Sharia Law in the American Context: A Rabbi-Imam Dialogue

From left: Rabbi Andrea London (Beth Emet), Rabbi Rachel Mikva (Chicago Theological Seminary), Karen Danielson (Muslim American Society).

Sharia law was the topic of a lively discussion among religious leaders in the most recent Rabbi-Imam Dialogue, on May 29.

Nearly 20 rabbis and imams from across the Chicago area, from a wide range of denominations, communities and ethnic backgrounds, met at the Downtown Islamic Center. This was the fourth meeting of this city-wide group, convened by the Jewish Council on Urban Affairs, the Chicago Board of Rabbis and the Council of Islamic Organization of Greater Chicago.

Participants came to learn more from one another, deepen the dialogue between Muslim and Jewish clergy in Chicago, and specifically to learn more about Sharia Law in the American context.

The conversation was co-facilitated by Rabbi Michael Balinsky and Sheik Abdur Rahman Khan, after Sheik Khan gave a presentation about Sharia law. Many of the participants later described how they deepened their understanding of Sharia law as a moral code, and the ways in which it includes economics, politics, prayer and diet.

Imams and rabbis discuss Sharia law.

They also addressed some of the harder questions, related to Sharia law as a penal code. “Yes,” said Sheik Khan, “Sharia law includes the death penalty, but that is true for the penal codes of 139 countries around the world, including the United States.”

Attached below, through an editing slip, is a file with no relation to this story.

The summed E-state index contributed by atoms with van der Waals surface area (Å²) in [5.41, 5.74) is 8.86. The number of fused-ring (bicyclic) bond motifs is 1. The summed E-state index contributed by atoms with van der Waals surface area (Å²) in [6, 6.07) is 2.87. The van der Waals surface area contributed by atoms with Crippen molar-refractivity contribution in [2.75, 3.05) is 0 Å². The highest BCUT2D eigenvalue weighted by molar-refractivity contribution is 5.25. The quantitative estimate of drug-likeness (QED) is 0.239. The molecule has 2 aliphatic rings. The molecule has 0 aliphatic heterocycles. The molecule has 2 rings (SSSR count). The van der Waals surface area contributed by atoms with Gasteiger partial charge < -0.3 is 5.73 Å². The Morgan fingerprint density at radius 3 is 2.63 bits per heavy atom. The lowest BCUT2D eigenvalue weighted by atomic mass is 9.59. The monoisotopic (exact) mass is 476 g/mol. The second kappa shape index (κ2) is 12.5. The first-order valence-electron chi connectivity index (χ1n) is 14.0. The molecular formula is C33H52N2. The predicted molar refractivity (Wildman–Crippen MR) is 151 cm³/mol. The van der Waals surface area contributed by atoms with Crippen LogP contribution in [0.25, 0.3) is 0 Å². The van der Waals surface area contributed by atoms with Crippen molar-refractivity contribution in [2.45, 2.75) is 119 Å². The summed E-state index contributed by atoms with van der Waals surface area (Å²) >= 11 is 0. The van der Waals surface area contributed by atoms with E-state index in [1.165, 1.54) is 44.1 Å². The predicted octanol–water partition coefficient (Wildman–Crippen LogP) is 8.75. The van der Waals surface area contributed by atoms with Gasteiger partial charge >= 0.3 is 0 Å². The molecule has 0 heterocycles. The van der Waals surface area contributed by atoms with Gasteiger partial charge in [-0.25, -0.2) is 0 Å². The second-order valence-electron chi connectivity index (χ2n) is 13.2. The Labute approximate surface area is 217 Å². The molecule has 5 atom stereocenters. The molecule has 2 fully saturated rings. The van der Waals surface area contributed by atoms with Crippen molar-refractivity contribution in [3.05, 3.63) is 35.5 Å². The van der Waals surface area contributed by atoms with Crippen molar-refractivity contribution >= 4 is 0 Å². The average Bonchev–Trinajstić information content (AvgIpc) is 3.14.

In the conversation that followed the presentation, one rabbi asked whether there were different ways of interpreting the laws; a Jewish saying implies that if you asked a rabbi one question, you might get several contradictory answers. Another participant asked how the interpretation of the laws changes depending on the social context.

The questions and answers were lively and engaging, and the tradition of several answers to a single question clearly spans both the Jewish and Muslim faiths.

Participants also spoke about the suspicion that Sharia law faces on a regular basis in the United States.

What does it mean when a state bans Sharia law? Does it only mean banning the practice of religious punishment? Or could a Muslim who prays five times daily and practices a washing ritual be prosecuted?

Since the definition of Sharia law varies and its complexity and common use is largely not understood by most Americans, these questions are a cause for grave concern to many, Muslims and others, who value religious freedom.  In the current national and local debates, a misunderstanding of Sharia law is common.

Since the potential banning of Sharia law potentially has implications for many other religious groups, including religious Jews, the next rabbi-imam dialogue will be about the Halakhah (the Jewish law).


Sunday, July 8, 11:00-1:00pm
Jewish-Muslim Bike Ride (see details)

Thursday, Aug. 2, 6:30pm
“Iftar in the Synagogue” (see details)


To learn more about JCUA’s Jewish-Muslim Community Building Initiative contact Asaf Bar-Tura:

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